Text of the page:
“For this ordinance belongeth to my house.”
Verse 32 carries this stern warning: “If you do not these things … ye shall be rejected as a church, with your dead, saith the Lord your God.”
Verse 40 states: “Let this house be built unto my name, that I may reveal mine ordinances therein unto my people.”
The heading for section 128 notes that this section was an epistle. Why was the Prophet Joseph Smith writing a letter to the Saints instead of addressing them directly? He was in seclusion. He was being hunted by angry mobs. He couldn’t even go home. He was sequestered in the home of his friend Edward Hunter. Read these wondrous words, written under the roof of Edward Hunter’s house:
“I now resume the subject of the baptism for the dead, as that subject seems to occupy my mind, and press itself upon my feelings the strongest, since I have been pursued by my enemies. …
“… These are principles in relation to the dead and the living that cannot be lightly passed over, as pertaining to our salvation. For their salvation is necessary and essential to our salvation, as Paul says concerning the fathers—that they without us cannot be made perfect—neither can we without our dead be made perfect. …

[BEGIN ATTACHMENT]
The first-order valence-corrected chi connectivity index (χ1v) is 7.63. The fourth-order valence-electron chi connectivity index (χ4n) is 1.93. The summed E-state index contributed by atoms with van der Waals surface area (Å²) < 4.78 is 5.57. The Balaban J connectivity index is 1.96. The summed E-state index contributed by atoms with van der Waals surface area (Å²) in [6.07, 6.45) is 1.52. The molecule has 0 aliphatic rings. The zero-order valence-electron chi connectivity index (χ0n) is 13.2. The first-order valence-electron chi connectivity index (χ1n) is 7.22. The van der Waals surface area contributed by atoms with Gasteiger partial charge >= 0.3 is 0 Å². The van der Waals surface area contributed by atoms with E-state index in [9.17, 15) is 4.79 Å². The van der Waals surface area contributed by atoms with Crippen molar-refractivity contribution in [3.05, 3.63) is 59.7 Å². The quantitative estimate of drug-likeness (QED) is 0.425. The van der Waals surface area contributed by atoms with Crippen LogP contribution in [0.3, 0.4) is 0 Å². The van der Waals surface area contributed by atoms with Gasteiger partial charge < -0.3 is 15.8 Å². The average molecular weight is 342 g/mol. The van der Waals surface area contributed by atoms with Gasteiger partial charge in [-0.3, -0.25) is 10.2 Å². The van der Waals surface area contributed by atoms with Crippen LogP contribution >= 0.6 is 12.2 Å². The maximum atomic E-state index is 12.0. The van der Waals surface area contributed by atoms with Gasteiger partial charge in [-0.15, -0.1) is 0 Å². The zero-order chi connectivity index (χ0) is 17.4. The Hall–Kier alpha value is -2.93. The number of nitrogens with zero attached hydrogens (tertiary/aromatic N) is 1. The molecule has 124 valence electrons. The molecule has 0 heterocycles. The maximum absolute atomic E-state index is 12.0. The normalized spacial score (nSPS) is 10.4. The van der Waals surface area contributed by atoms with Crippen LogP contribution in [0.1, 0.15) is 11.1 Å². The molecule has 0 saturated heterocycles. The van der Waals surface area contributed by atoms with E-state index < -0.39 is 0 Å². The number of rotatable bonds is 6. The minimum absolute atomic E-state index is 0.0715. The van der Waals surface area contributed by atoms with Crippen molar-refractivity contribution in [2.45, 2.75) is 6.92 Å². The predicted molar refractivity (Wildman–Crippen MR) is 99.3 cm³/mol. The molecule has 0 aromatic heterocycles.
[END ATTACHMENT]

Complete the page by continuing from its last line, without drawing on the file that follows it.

“… The earth will be smitten with a curse unless there is a welding link of some kind or other between the fathers and the children. … Baptism for the dead … is necessary … that a whole and complete and perfect union, and welding together of dispensations, and keys, and powers, and glories should take place. … Things which never have been revealed from the foundation of the world, but have been kept hid from the wise and prudent, shall be revealed … in this, the dispensation of the fulness of times” (D&C 128:1, 15, 18).
The Saints obeyed. They built the temple in Nauvoo. Some 6,000 Saints received their endowments and sealings before they had to leave and lose their temple. Now it stands again—rebuilt in all its majesty—as a very busy temple.
Some 30 years after the exodus from Nauvoo, the St. George Utah Temple was finished. It was the first temple in which vicarious ordinances for the dead were carried out on an organized scale.
At the dedication of the lower story of the St. George Utah Temple, on January 1, 1877—the very year that President Brigham Young died—he said: